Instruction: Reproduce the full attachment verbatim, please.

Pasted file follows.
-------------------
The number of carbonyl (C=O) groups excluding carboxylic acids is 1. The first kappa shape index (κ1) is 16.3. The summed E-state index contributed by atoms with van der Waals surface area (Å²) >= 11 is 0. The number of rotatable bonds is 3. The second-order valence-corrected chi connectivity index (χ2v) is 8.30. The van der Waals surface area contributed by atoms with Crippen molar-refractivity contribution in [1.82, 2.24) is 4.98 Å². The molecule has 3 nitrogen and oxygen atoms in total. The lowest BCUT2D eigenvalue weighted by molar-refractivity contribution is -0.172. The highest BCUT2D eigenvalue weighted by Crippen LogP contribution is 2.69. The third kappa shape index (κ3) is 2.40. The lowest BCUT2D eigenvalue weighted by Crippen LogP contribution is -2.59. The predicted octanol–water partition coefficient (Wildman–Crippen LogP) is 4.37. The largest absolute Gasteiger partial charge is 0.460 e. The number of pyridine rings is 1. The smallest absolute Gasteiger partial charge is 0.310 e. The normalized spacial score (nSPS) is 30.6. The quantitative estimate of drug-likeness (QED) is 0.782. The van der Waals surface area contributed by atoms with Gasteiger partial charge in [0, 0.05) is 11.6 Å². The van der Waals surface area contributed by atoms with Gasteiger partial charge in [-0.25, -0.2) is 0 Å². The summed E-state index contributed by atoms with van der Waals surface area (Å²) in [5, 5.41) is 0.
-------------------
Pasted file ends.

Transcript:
The number of carbonyl (C=O) groups excluding carboxylic acids is 1. The first kappa shape index (κ1) is 16.3. The summed E-state index contributed by atoms with van der Waals surface area (Å²) >= 11 is 0. The number of rotatable bonds is 3. The second-order valence-corrected chi connectivity index (χ2v) is 8.30. The van der Waals surface area contributed by atoms with Crippen molar-refractivity contribution in [1.82, 2.24) is 4.98 Å². The molecule has 3 nitrogen and oxygen atoms in total. The lowest BCUT2D eigenvalue weighted by molar-refractivity contribution is -0.172. The highest BCUT2D eigenvalue weighted by Crippen LogP contribution is 2.69. The third kappa shape index (κ3) is 2.40. The lowest BCUT2D eigenvalue weighted by Crippen LogP contribution is -2.59. The predicted octanol–water partition coefficient (Wildman–Crippen LogP) is 4.37. The largest absolute Gasteiger partial charge is 0.460 e. The number of pyridine rings is 1. The smallest absolute Gasteiger partial charge is 0.310 e. The normalized spacial score (nSPS) is 30.6. The quantitative estimate of drug-likeness (QED) is 0.782. The van der Waals surface area contributed by atoms with Gasteiger partial charge in [0, 0.05) is 11.6 Å². The van der Waals surface area contributed by atoms with Gasteiger partial charge in [-0.25, -0.2) is 0 Å². The summed E-state index contributed by atoms with van der Waals surface area (Å²) in [5, 5.41) is 0.